It's very early yet to be 'reading' just enjoy books and observing.
Thanks for your responses - she is getting lots of new books for Christmas! Will work on individual sounds until she gets bored and take it from there I think.
At 2 DS1 learnt lots of phonics (starting with simple a, b,c then moving on to sh, ch etc). Before he was 3 he clicked with blending that b...a....t said bat, and he learnt to read. He was interested I went with what he was interested in.
DS2 had no interest until he was nearly 5 . But after a couple of months of being interested was reading way ahead of where would be expected. There'd have been no point doing letters with him at 2, he didn't care.
So go with your DD, ignore people who think you are 'being pushy' if she is enjoying it, you aren't.
Meant to say she can also blend the sounds really well, she recently saw the word 'tennis' read each letter and then said tennis. This is the first word she's ever read and needed no help at all. So, to my mind, it would be a shame to just leave it there.
I am in a similar position, but with a 3.2 year old.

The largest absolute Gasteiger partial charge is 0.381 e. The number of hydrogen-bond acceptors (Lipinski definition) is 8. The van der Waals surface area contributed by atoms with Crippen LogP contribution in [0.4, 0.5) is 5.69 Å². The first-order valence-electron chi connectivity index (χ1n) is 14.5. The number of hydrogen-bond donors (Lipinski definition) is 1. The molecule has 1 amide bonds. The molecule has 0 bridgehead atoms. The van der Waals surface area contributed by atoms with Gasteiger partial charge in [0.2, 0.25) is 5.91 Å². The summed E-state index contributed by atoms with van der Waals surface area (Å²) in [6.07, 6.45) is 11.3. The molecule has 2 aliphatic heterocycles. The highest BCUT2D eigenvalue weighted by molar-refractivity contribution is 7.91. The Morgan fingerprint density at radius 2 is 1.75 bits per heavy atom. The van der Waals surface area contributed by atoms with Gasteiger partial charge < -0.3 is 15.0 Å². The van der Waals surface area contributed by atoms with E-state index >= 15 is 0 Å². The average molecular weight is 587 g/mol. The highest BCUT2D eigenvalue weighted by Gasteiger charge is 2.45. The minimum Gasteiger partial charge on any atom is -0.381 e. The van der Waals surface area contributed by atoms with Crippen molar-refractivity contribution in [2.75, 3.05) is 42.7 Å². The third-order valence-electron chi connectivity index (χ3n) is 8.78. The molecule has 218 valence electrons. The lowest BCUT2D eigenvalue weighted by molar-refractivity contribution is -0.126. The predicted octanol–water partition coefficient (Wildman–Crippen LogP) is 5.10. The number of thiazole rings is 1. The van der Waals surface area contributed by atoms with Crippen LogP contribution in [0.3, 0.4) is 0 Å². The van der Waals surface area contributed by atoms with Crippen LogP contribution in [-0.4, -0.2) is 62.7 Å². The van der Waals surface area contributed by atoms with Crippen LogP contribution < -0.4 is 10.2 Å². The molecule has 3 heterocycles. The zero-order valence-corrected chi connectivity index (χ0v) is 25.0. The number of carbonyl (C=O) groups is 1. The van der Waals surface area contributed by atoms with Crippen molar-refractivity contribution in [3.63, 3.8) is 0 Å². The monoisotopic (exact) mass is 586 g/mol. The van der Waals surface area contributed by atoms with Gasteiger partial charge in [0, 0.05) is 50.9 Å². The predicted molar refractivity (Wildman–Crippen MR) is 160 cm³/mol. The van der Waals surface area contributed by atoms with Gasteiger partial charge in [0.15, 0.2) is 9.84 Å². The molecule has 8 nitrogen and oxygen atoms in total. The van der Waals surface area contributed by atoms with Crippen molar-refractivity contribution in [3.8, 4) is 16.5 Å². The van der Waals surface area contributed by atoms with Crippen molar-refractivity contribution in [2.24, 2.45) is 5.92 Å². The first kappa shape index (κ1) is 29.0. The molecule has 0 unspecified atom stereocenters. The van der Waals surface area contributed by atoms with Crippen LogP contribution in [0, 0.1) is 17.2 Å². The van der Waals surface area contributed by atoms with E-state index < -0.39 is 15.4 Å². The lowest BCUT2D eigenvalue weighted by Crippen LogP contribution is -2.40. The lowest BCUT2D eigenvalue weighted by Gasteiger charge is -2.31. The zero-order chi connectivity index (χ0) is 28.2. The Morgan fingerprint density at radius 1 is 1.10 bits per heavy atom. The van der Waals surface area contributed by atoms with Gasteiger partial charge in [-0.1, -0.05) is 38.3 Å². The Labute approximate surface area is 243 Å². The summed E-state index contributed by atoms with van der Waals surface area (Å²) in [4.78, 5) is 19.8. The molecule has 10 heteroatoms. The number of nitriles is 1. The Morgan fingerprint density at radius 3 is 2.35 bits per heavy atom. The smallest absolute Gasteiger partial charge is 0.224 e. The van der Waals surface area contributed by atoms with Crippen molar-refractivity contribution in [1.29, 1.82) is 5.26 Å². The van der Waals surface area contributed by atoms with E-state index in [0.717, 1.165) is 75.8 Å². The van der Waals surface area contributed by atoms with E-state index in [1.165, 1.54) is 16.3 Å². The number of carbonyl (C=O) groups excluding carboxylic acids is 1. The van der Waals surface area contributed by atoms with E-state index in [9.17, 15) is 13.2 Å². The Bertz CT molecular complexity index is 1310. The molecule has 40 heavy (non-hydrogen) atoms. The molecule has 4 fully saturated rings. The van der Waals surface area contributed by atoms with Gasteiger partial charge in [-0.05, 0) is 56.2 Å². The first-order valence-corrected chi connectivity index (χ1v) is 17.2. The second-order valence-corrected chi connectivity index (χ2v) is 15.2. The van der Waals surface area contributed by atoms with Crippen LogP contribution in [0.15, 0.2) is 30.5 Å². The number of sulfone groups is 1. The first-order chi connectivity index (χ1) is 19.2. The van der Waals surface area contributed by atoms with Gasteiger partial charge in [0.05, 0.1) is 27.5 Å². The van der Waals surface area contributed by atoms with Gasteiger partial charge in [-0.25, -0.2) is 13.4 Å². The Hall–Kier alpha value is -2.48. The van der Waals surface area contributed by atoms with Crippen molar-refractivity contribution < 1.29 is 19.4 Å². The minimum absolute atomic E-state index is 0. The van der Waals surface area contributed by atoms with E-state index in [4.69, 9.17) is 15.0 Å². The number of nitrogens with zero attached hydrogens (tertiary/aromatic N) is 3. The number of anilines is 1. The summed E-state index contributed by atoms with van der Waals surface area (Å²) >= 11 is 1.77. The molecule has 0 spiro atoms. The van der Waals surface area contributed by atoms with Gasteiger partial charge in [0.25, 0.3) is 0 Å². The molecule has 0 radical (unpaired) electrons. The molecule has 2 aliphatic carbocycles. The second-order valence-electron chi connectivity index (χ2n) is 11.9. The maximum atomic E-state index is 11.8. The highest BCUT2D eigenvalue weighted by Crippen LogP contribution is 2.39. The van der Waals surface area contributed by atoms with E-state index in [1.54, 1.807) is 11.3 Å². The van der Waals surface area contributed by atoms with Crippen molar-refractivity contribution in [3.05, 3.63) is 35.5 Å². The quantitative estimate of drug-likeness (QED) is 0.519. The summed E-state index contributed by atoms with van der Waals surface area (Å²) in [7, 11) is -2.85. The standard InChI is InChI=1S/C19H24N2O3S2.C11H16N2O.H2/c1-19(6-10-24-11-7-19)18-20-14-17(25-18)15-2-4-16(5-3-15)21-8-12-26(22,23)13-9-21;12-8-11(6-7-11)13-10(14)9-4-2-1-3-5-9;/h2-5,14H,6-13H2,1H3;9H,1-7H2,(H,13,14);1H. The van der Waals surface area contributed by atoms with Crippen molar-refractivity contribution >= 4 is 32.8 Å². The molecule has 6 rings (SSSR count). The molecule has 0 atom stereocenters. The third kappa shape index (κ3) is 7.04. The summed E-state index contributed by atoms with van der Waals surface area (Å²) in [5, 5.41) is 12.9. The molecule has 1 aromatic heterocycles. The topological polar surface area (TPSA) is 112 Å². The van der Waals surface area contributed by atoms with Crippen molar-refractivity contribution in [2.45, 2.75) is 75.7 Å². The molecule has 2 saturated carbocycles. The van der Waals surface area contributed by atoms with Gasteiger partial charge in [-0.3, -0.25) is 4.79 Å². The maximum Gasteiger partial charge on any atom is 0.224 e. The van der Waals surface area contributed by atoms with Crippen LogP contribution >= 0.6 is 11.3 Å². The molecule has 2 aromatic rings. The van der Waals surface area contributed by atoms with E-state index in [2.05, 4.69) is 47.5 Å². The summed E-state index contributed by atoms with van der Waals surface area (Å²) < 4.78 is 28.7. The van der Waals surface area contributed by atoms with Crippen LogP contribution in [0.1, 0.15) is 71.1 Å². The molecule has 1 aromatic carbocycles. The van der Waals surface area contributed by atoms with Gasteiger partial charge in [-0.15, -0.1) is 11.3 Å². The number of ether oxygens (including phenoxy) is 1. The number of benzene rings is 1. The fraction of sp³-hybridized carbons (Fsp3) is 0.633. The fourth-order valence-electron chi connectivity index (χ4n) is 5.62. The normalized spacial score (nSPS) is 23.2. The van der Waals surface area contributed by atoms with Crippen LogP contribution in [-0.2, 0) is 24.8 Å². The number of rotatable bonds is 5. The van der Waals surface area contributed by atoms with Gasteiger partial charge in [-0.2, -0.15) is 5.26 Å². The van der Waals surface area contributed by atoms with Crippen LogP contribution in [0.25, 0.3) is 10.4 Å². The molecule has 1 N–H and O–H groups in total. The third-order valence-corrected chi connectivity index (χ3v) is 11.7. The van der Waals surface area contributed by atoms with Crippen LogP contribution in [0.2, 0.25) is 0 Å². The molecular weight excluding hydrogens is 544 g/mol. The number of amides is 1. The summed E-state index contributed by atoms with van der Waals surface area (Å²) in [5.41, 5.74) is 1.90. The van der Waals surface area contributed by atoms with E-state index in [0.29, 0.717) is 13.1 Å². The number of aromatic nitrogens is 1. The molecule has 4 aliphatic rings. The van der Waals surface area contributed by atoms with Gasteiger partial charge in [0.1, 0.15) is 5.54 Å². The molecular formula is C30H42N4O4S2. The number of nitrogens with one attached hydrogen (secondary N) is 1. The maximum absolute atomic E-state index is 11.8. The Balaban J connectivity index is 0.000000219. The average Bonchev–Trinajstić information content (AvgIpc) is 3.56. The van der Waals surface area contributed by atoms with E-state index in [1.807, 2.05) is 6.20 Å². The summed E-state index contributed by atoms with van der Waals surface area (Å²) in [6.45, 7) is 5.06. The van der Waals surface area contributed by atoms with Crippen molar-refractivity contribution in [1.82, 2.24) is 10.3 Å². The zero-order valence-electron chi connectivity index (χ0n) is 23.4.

i feel she is pretty much leading the way and wanting to read. She enjoys it and remembers them really well, with possible exception of those letters with 'sticks' eg p,q, b, d.
I have taught her the lower case sounds eg t = tuh but not taught her any names of letters eg Tee. Does anyone know whether I should show lower case t and say its name is TEE or do I show her upper case T and say its a TEE. Do I teach her 'th' before T and other upper case letters?
Sorry, am a bit confused on the order of it all and how to phrase it that letters have sounds and names.
Sorry to hijack op, but will probably be relevent to you too.
i would let her lead you as to where she wants to go next - read to her letting her point to words, encourage talking about the pictures and showing her words that confirm her discoveries
and enjoy her eagerness and joy at learning
She sounds like a bright girl I started off teaching ds the phonetics alphabet. Then I taught him to say the letters for a word phonetically, then to say them without the gaps in between. He went from reading one word to reading a whole Mr Man book in three minutes. Words starting with 'th' are a little different though, so I had to explain about these also.
Can anyone advise on what I should do with my 2.2 yr old DD?
She knows her colours, shapes, numbers and can count etc. In the last couple of months she has started picking up books and running finger along words and picking out the letters and sounds she recognises.
Is this an indicator she is ready to learn to read? What can I do to help her?
I will add I am not a pushy parent and most of this she has learnt from nursery although we have always read to her a lot. If she is keen to learn I don't want to stop her but also don't want to be one of 'those' mothers.
Her speech and general skills also seem well developed - yesterday when collecting her from nursery I was told (embarrassingly) "she is good at everything."